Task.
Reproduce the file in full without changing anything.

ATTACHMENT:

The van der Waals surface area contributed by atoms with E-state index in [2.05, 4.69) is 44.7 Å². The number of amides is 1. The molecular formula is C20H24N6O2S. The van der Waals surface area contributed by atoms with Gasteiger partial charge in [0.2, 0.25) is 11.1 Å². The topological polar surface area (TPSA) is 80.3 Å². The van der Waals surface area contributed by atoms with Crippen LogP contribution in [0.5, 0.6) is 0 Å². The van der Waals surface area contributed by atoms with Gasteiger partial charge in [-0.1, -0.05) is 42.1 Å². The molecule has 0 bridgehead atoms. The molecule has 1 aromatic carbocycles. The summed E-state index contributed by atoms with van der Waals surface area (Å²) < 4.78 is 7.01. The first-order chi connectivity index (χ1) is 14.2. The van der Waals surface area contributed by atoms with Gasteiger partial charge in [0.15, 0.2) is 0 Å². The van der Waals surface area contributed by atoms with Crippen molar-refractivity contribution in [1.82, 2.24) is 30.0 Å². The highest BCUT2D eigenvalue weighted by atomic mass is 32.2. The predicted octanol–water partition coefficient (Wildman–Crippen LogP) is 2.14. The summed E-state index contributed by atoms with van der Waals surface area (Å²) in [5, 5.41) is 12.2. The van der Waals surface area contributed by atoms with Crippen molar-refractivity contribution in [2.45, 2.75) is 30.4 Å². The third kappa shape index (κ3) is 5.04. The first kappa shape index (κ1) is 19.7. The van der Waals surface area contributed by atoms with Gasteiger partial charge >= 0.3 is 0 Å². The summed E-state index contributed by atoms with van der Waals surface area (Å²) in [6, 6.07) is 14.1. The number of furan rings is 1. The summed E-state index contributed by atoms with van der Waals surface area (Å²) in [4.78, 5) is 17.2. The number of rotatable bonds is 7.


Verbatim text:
The van der Waals surface area contributed by atoms with E-state index in [2.05, 4.69) is 44.7 Å². The number of amides is 1. The molecular formula is C20H24N6O2S. The van der Waals surface area contributed by atoms with Gasteiger partial charge in [0.2, 0.25) is 11.1 Å². The topological polar surface area (TPSA) is 80.3 Å². The van der Waals surface area contributed by atoms with Crippen LogP contribution in [0.5, 0.6) is 0 Å². The van der Waals surface area contributed by atoms with Gasteiger partial charge in [-0.1, -0.05) is 42.1 Å². The molecule has 0 bridgehead atoms. The molecule has 1 aromatic carbocycles. The summed E-state index contributed by atoms with van der Waals surface area (Å²) < 4.78 is 7.01. The first-order chi connectivity index (χ1) is 14.2. The van der Waals surface area contributed by atoms with Gasteiger partial charge in [0.15, 0.2) is 0 Å². The van der Waals surface area contributed by atoms with Crippen molar-refractivity contribution in [1.82, 2.24) is 30.0 Å². The highest BCUT2D eigenvalue weighted by atomic mass is 32.2. The predicted octanol–water partition coefficient (Wildman–Crippen LogP) is 2.14. The summed E-state index contributed by atoms with van der Waals surface area (Å²) in [5, 5.41) is 12.2. The van der Waals surface area contributed by atoms with Crippen molar-refractivity contribution in [2.45, 2.75) is 30.4 Å². The third kappa shape index (κ3) is 5.04. The first kappa shape index (κ1) is 19.7. The van der Waals surface area contributed by atoms with Gasteiger partial charge >= 0.3 is 0 Å². The summed E-state index contributed by atoms with van der Waals surface area (Å²) in [6, 6.07) is 14.1. The number of furan rings is 1. The summed E-state index contributed by atoms with van der Waals surface area (Å²) in [4.78, 5) is 17.2. The number of rotatable bonds is 7.